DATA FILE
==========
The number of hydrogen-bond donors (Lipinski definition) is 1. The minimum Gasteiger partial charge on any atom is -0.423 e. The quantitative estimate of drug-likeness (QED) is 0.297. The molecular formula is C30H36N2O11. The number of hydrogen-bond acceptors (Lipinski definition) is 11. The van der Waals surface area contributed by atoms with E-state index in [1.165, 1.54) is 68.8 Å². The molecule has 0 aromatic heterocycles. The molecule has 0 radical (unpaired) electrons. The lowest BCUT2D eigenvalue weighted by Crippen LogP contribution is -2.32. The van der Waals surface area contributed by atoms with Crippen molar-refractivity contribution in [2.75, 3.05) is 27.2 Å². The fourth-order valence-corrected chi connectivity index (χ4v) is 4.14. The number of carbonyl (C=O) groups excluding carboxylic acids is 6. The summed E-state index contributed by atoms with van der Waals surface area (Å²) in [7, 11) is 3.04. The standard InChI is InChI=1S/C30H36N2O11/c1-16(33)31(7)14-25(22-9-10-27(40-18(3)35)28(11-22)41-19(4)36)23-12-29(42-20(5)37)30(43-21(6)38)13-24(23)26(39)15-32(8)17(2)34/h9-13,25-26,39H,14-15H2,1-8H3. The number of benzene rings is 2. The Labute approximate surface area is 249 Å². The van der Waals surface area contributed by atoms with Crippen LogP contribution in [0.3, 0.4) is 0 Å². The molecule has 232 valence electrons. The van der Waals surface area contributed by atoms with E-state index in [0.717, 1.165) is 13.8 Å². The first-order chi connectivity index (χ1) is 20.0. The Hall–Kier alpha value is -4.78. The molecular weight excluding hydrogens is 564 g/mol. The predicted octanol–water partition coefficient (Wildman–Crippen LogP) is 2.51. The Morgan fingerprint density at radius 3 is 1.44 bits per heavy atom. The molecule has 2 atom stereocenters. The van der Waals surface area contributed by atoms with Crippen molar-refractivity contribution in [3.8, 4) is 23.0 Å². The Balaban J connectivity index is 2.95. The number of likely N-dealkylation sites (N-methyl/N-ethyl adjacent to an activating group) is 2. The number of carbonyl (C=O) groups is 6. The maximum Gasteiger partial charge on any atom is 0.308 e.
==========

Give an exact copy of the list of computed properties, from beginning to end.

The number of hydrogen-bond donors (Lipinski definition) is 1. The minimum Gasteiger partial charge on any atom is -0.423 e. The quantitative estimate of drug-likeness (QED) is 0.297. The molecular formula is C30H36N2O11. The number of hydrogen-bond acceptors (Lipinski definition) is 11. The van der Waals surface area contributed by atoms with E-state index in [1.165, 1.54) is 68.8 Å². The molecule has 0 aromatic heterocycles. The molecule has 0 radical (unpaired) electrons. The lowest BCUT2D eigenvalue weighted by Crippen LogP contribution is -2.32. The van der Waals surface area contributed by atoms with Crippen molar-refractivity contribution in [2.75, 3.05) is 27.2 Å². The fourth-order valence-corrected chi connectivity index (χ4v) is 4.14. The number of carbonyl (C=O) groups excluding carboxylic acids is 6. The summed E-state index contributed by atoms with van der Waals surface area (Å²) in [7, 11) is 3.04. The standard InChI is InChI=1S/C30H36N2O11/c1-16(33)31(7)14-25(22-9-10-27(40-18(3)35)28(11-22)41-19(4)36)23-12-29(42-20(5)37)30(43-21(6)38)13-24(23)26(39)15-32(8)17(2)34/h9-13,25-26,39H,14-15H2,1-8H3. The number of benzene rings is 2. The Labute approximate surface area is 249 Å². The van der Waals surface area contributed by atoms with Crippen LogP contribution in [0.3, 0.4) is 0 Å². The molecule has 232 valence electrons. The van der Waals surface area contributed by atoms with E-state index in [0.717, 1.165) is 13.8 Å². The first-order chi connectivity index (χ1) is 20.0. The Hall–Kier alpha value is -4.78. The molecular weight excluding hydrogens is 564 g/mol. The predicted octanol–water partition coefficient (Wildman–Crippen LogP) is 2.51. The Morgan fingerprint density at radius 3 is 1.44 bits per heavy atom. The molecule has 2 atom stereocenters. The van der Waals surface area contributed by atoms with Crippen molar-refractivity contribution in [3.8, 4) is 23.0 Å². The Balaban J connectivity index is 2.95. The number of likely N-dealkylation sites (N-methyl/N-ethyl adjacent to an activating group) is 2. The number of carbonyl (C=O) groups is 6. The maximum Gasteiger partial charge on any atom is 0.308 e.